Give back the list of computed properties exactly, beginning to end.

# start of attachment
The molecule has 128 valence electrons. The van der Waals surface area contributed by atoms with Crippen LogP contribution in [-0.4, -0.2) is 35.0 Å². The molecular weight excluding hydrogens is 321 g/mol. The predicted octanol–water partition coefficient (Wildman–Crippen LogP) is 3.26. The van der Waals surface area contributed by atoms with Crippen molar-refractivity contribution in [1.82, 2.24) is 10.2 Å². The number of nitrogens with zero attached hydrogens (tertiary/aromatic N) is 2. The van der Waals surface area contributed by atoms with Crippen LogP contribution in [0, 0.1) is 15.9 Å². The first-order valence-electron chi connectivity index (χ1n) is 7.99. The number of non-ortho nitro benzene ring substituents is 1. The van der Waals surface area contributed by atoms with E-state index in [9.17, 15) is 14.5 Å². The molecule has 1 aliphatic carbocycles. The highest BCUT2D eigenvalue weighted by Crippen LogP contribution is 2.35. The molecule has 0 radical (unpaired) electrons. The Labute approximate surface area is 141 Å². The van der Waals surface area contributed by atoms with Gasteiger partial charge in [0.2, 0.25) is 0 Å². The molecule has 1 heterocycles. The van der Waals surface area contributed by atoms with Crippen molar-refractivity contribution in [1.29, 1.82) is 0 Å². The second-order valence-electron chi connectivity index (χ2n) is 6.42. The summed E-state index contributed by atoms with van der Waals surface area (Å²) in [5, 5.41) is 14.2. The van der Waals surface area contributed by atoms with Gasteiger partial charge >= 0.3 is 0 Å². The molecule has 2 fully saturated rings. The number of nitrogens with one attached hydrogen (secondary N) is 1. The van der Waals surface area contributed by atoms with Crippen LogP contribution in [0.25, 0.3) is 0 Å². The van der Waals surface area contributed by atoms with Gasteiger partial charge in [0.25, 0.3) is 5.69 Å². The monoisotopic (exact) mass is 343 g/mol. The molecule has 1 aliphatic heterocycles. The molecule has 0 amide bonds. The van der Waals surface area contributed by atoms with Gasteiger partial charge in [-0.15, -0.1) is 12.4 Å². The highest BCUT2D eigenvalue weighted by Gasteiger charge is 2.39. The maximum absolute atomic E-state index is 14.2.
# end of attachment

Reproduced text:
The molecule has 128 valence electrons. The van der Waals surface area contributed by atoms with Crippen LogP contribution in [-0.4, -0.2) is 35.0 Å². The molecular weight excluding hydrogens is 321 g/mol. The predicted octanol–water partition coefficient (Wildman–Crippen LogP) is 3.26. The van der Waals surface area contributed by atoms with Crippen molar-refractivity contribution in [1.82, 2.24) is 10.2 Å². The number of nitrogens with zero attached hydrogens (tertiary/aromatic N) is 2. The van der Waals surface area contributed by atoms with Crippen LogP contribution in [0, 0.1) is 15.9 Å². The first-order valence-electron chi connectivity index (χ1n) is 7.99. The number of non-ortho nitro benzene ring substituents is 1. The van der Waals surface area contributed by atoms with E-state index in [9.17, 15) is 14.5 Å². The molecule has 1 aliphatic carbocycles. The highest BCUT2D eigenvalue weighted by Crippen LogP contribution is 2.35. The molecule has 0 radical (unpaired) electrons. The Labute approximate surface area is 141 Å². The van der Waals surface area contributed by atoms with Gasteiger partial charge in [0.2, 0.25) is 0 Å². The molecule has 1 heterocycles. The van der Waals surface area contributed by atoms with Crippen molar-refractivity contribution in [1.29, 1.82) is 0 Å². The second-order valence-electron chi connectivity index (χ2n) is 6.42. The summed E-state index contributed by atoms with van der Waals surface area (Å²) in [5, 5.41) is 14.2. The van der Waals surface area contributed by atoms with Gasteiger partial charge >= 0.3 is 0 Å². The molecule has 2 fully saturated rings. The number of nitrogens with one attached hydrogen (secondary N) is 1. The van der Waals surface area contributed by atoms with Crippen LogP contribution in [0.25, 0.3) is 0 Å². The van der Waals surface area contributed by atoms with Gasteiger partial charge in [0.25, 0.3) is 5.69 Å². The monoisotopic (exact) mass is 343 g/mol. The molecule has 1 aliphatic heterocycles. The molecule has 0 amide bonds. The van der Waals surface area contributed by atoms with Gasteiger partial charge in [-0.15, -0.1) is 12.4 Å². The highest BCUT2D eigenvalue weighted by Gasteiger charge is 2.39. The maximum absolute atomic E-state index is 14.2.